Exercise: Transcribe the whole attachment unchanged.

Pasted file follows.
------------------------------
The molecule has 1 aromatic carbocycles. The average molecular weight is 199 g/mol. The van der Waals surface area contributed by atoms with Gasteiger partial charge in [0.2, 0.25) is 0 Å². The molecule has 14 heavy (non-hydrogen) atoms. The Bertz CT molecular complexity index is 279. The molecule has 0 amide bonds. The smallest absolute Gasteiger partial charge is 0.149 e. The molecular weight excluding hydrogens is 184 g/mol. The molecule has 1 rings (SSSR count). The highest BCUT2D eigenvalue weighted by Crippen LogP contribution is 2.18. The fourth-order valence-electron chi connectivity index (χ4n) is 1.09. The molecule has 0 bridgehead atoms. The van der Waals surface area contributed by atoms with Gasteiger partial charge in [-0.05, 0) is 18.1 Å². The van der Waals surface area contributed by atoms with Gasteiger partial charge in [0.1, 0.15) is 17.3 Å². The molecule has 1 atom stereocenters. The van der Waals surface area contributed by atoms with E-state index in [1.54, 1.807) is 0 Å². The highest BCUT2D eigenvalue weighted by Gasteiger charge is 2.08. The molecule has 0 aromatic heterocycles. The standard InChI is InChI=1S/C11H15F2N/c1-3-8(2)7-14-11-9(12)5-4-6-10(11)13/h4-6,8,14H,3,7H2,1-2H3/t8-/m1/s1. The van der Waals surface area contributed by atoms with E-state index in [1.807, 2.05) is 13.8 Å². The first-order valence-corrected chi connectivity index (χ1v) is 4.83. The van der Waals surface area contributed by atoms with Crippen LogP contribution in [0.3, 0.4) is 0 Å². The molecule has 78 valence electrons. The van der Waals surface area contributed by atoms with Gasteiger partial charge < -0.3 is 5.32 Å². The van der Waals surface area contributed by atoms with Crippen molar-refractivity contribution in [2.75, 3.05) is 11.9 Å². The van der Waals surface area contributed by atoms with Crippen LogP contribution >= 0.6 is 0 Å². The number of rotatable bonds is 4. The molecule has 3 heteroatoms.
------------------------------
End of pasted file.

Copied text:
The molecule has 1 aromatic carbocycles. The average molecular weight is 199 g/mol. The van der Waals surface area contributed by atoms with Gasteiger partial charge in [0.2, 0.25) is 0 Å². The molecule has 14 heavy (non-hydrogen) atoms. The Bertz CT molecular complexity index is 279. The molecule has 0 amide bonds. The smallest absolute Gasteiger partial charge is 0.149 e. The molecular weight excluding hydrogens is 184 g/mol. The molecule has 1 rings (SSSR count). The highest BCUT2D eigenvalue weighted by Crippen LogP contribution is 2.18. The fourth-order valence-electron chi connectivity index (χ4n) is 1.09. The molecule has 0 bridgehead atoms. The van der Waals surface area contributed by atoms with Gasteiger partial charge in [-0.05, 0) is 18.1 Å². The van der Waals surface area contributed by atoms with Gasteiger partial charge in [0.1, 0.15) is 17.3 Å². The molecule has 1 atom stereocenters. The van der Waals surface area contributed by atoms with E-state index in [1.54, 1.807) is 0 Å². The highest BCUT2D eigenvalue weighted by Gasteiger charge is 2.08. The molecule has 0 aromatic heterocycles. The standard InChI is InChI=1S/C11H15F2N/c1-3-8(2)7-14-11-9(12)5-4-6-10(11)13/h4-6,8,14H,3,7H2,1-2H3/t8-/m1/s1. The van der Waals surface area contributed by atoms with E-state index in [1.807, 2.05) is 13.8 Å². The first-order valence-corrected chi connectivity index (χ1v) is 4.83. The van der Waals surface area contributed by atoms with Crippen LogP contribution in [0.3, 0.4) is 0 Å². The molecule has 78 valence electrons. The van der Waals surface area contributed by atoms with Gasteiger partial charge < -0.3 is 5.32 Å². The van der Waals surface area contributed by atoms with Crippen molar-refractivity contribution in [2.75, 3.05) is 11.9 Å². The van der Waals surface area contributed by atoms with Crippen LogP contribution >= 0.6 is 0 Å². The number of rotatable bonds is 4. The molecule has 3 heteroatoms.